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The achievement of economic, environmental and societal sustainability of Blue Growth in the Mediterranean area requires that we understand and are able to forecast the evolution of the ecological, social and economic processes in the region. This must take into consideration the proper functioning of vulnerable marine ecosystems and sea-related economic sectors. In the Mediterranean region, several issues are specifically acute such as the vulnerability and poor resilience of ecosystems, the over-exploitation of seabed and biological resources, the severe pollution events and limited remediation actions, the drastic climate change effects, the frequent extreme events and geohazards, and the uneven protection of coastal infrastructures and populations. The EU is committed to supporting the development of solutions to solve the above mentioned issues through several policies and international agreements such as the EU Integrated Maritime Policy (IMP), the Marine Strategy Framework Directive (MSFD), the Common Fisheries Policy (CFP), the EU neighbourhood policy, the Barcelona convention and more recently the EU BLUEMED Initiative[[The "Research and Innovation Initiative for Blue Jobs and Growth in the Mediterranean Area (The BLUEMED Initiative)" aims is to advance a shared vision of a Mediterranean Sea that is healthy, productive, resilient, understood and valued so as to promote the well-being and prosperity of our citizens and future generations and boost socio-economic growth and jobs. It was jointly developed by Cyprus, Croatia, Greece, France, Italy, Malta, Portugal, Slovenia and Spain and presented by the Italian Presidency during the Competitiveness Council of 04-05 December 2014.]]. One of the main goals of the latter is to create an interoperable, fully integrated multiplatform observing and forecasting capacity to support the conservation of biodiversity, and to forecast and manage risks and emergencies at the coast and at sea. The implementation of these policies and conventions requires a strong knowledge base and predictive capacities that are derived from Earth observation data. These observation data are, however, still very fragmented, or are even lacking for certain areas of the Mediterranean Sea, in particular in the southern part. They are also still difficult to access, partly because of the many initiatives and systems that exist. The challenge here is to conduct the research and innovation activities that are necessary for the integration of the existing Earth observation facilities and networks in the Mediterranean Sea building on relevant initiatives such as Copernicus[[www.copernicus.eu. The Copernicus data and products, where available, should be used by the research and innovation community following the free, full and open access approach approved in the Commission Delegated Regulation (EU) No 1159/2013 of 12 July 2013. This includes the data from the Copernicus space infrastructure (Sentinel missions) and, where affordable, the Copernicus Contribution mission data, where the latter can be of use for Horizon 2020 projects developing new Copernicus Services. Applicants are advised to consult published information on the availability of Copernicus Sentinel Data, access to Copernicus Contributing Mission data at the Commission’s web http://ec.europa.eu/growth/sectors/space/research/index_en.htm. Wherever possible, applicants are also encouraged to use the Earth Observation Data Warehouse (http://copernicusdata.esa.int/web/cscda/home).]], GEOSS[[GEOSS – Global Earth Observation System of Systems]], GOOS[[GOOS – Global Ocean Observing System]], EMODNet[[EMODNet – European Marine Data Observation Network]], ESFRI[[ESFRI – European Strategy on Research Infrastructures]] and in particular all those with strong links to marine and maritime issues, and national initiatives. This would fill out the existing observational gaps, and would help exploit the relevant data to build the necessary knowledge base and prediction capacities.Scope:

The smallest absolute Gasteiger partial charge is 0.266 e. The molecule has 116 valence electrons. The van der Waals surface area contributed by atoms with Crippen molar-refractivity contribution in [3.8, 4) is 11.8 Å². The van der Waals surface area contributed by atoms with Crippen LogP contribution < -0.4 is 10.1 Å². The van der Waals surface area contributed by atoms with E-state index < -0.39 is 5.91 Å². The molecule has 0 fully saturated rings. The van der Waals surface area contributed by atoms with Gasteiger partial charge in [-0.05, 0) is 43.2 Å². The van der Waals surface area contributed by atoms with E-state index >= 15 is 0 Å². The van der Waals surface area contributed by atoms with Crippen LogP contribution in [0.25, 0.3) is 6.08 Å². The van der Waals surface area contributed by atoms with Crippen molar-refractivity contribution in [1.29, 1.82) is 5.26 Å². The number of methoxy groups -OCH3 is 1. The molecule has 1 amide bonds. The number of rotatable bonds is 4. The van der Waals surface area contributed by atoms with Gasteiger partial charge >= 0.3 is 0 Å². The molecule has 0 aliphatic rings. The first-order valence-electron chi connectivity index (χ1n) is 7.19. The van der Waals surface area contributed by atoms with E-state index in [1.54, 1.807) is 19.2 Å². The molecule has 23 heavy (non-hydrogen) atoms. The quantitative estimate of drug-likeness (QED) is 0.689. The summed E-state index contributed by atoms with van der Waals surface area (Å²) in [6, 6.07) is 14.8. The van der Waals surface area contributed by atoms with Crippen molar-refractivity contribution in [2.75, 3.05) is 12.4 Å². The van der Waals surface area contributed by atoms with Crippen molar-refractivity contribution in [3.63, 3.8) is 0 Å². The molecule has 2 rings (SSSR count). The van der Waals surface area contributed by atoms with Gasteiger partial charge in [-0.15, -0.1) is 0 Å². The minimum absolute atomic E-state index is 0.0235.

The research and innovation activities to be included in the proposal should contribute to the development of an integrated observing system for the whole Mediterranean Sea building on existing facilities (remote sensing and in-situ) and initiatives, and addressing both the open sea and the coastal zone. This should be based on open data and should facilitate easy access to those facilities and the data. Another focus should be on conducting the research and innovation necessary to underpin the full and open discovery and access to the ocean observations and to facilitate the interoperable exchange of ocean observation as promoted through the Group on Earth Observation (GEO) for the Mediterranean Sea. The proposal should also address observational gaps in the Mediterranean Sea, in particular those related to the in-situ component of the observation system. Optimising existing systems and using new ocean observation technologies make in-situ ocean observation and the integration of the biological dimension into observing systems more cost-effective. The proposals should also focus on the use of in-situ measurements to calibrate and validate relevant remote sensing data and products, including possible new products derived from space infrastructures such as the Sentinel and Earth Explorer missions that support the improvement and evolution of operational services in the Mediterranean Sea. The above activities should include the participation of international partners from the coastal states of the Mediterranean Sea.